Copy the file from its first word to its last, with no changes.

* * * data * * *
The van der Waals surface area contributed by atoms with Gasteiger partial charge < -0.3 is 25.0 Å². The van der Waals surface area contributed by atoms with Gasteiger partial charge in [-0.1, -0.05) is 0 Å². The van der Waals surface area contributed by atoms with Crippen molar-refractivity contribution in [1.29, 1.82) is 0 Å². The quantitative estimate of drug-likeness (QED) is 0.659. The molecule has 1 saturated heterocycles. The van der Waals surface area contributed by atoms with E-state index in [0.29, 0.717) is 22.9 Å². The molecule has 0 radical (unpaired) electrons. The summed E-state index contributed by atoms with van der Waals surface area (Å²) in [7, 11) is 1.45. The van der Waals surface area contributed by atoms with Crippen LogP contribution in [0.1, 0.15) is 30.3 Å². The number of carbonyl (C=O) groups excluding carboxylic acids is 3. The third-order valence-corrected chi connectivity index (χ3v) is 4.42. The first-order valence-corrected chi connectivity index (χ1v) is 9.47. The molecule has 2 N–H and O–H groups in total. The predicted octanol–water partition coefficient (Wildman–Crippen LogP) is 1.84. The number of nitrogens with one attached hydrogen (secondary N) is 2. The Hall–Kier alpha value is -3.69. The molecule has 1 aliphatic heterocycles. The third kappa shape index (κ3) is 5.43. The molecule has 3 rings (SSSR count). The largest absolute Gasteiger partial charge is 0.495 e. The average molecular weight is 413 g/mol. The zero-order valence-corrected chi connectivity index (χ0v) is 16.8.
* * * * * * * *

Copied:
The van der Waals surface area contributed by atoms with Gasteiger partial charge < -0.3 is 25.0 Å². The van der Waals surface area contributed by atoms with Gasteiger partial charge in [-0.1, -0.05) is 0 Å². The van der Waals surface area contributed by atoms with Crippen molar-refractivity contribution in [1.29, 1.82) is 0 Å². The quantitative estimate of drug-likeness (QED) is 0.659. The molecule has 1 saturated heterocycles. The van der Waals surface area contributed by atoms with E-state index in [0.29, 0.717) is 22.9 Å². The molecule has 0 radical (unpaired) electrons. The summed E-state index contributed by atoms with van der Waals surface area (Å²) in [7, 11) is 1.45. The van der Waals surface area contributed by atoms with Crippen LogP contribution in [0.1, 0.15) is 30.3 Å². The number of carbonyl (C=O) groups excluding carboxylic acids is 3. The third-order valence-corrected chi connectivity index (χ3v) is 4.42. The first-order valence-corrected chi connectivity index (χ1v) is 9.47. The molecule has 2 N–H and O–H groups in total. The predicted octanol–water partition coefficient (Wildman–Crippen LogP) is 1.84. The number of nitrogens with one attached hydrogen (secondary N) is 2. The Hall–Kier alpha value is -3.69. The molecule has 1 aliphatic heterocycles. The third kappa shape index (κ3) is 5.43. The molecule has 3 rings (SSSR count). The largest absolute Gasteiger partial charge is 0.495 e. The average molecular weight is 413 g/mol. The zero-order valence-corrected chi connectivity index (χ0v) is 16.8.